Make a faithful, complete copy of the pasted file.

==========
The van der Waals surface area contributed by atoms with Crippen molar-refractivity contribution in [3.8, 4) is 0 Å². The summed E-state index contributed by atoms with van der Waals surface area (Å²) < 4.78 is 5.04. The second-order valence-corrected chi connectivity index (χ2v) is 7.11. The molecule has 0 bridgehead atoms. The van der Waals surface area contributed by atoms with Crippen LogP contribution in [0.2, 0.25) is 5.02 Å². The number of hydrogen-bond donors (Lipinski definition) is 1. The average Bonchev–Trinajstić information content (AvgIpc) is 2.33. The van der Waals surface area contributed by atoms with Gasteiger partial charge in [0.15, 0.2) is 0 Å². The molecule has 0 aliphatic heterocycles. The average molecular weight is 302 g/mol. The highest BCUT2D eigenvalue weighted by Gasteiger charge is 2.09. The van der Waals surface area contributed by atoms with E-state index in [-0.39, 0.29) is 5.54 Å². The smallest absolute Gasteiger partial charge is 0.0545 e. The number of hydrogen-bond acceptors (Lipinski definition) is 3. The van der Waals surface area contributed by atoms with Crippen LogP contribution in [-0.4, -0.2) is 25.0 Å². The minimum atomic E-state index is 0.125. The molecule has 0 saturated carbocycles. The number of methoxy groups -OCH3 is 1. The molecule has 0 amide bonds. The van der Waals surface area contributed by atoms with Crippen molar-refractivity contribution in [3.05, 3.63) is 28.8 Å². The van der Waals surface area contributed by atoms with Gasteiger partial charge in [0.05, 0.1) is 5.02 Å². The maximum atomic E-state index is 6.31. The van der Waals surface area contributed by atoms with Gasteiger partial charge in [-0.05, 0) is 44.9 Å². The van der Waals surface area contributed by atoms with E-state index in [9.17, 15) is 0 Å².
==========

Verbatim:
The van der Waals surface area contributed by atoms with Crippen molar-refractivity contribution in [3.8, 4) is 0 Å². The summed E-state index contributed by atoms with van der Waals surface area (Å²) < 4.78 is 5.04. The second-order valence-corrected chi connectivity index (χ2v) is 7.11. The molecule has 0 bridgehead atoms. The van der Waals surface area contributed by atoms with Crippen LogP contribution in [0.2, 0.25) is 5.02 Å². The number of hydrogen-bond donors (Lipinski definition) is 1. The average Bonchev–Trinajstić information content (AvgIpc) is 2.33. The van der Waals surface area contributed by atoms with Gasteiger partial charge in [0.15, 0.2) is 0 Å². The molecule has 0 aliphatic heterocycles. The average molecular weight is 302 g/mol. The highest BCUT2D eigenvalue weighted by Gasteiger charge is 2.09. The van der Waals surface area contributed by atoms with E-state index in [-0.39, 0.29) is 5.54 Å². The smallest absolute Gasteiger partial charge is 0.0545 e. The number of hydrogen-bond acceptors (Lipinski definition) is 3. The van der Waals surface area contributed by atoms with Crippen LogP contribution in [-0.4, -0.2) is 25.0 Å². The minimum atomic E-state index is 0.125. The molecule has 0 saturated carbocycles. The number of methoxy groups -OCH3 is 1. The molecule has 0 amide bonds. The van der Waals surface area contributed by atoms with Crippen molar-refractivity contribution in [3.05, 3.63) is 28.8 Å². The van der Waals surface area contributed by atoms with Gasteiger partial charge in [0.05, 0.1) is 5.02 Å². The maximum atomic E-state index is 6.31. The van der Waals surface area contributed by atoms with Gasteiger partial charge in [-0.05, 0) is 44.9 Å². The van der Waals surface area contributed by atoms with E-state index in [9.17, 15) is 0 Å².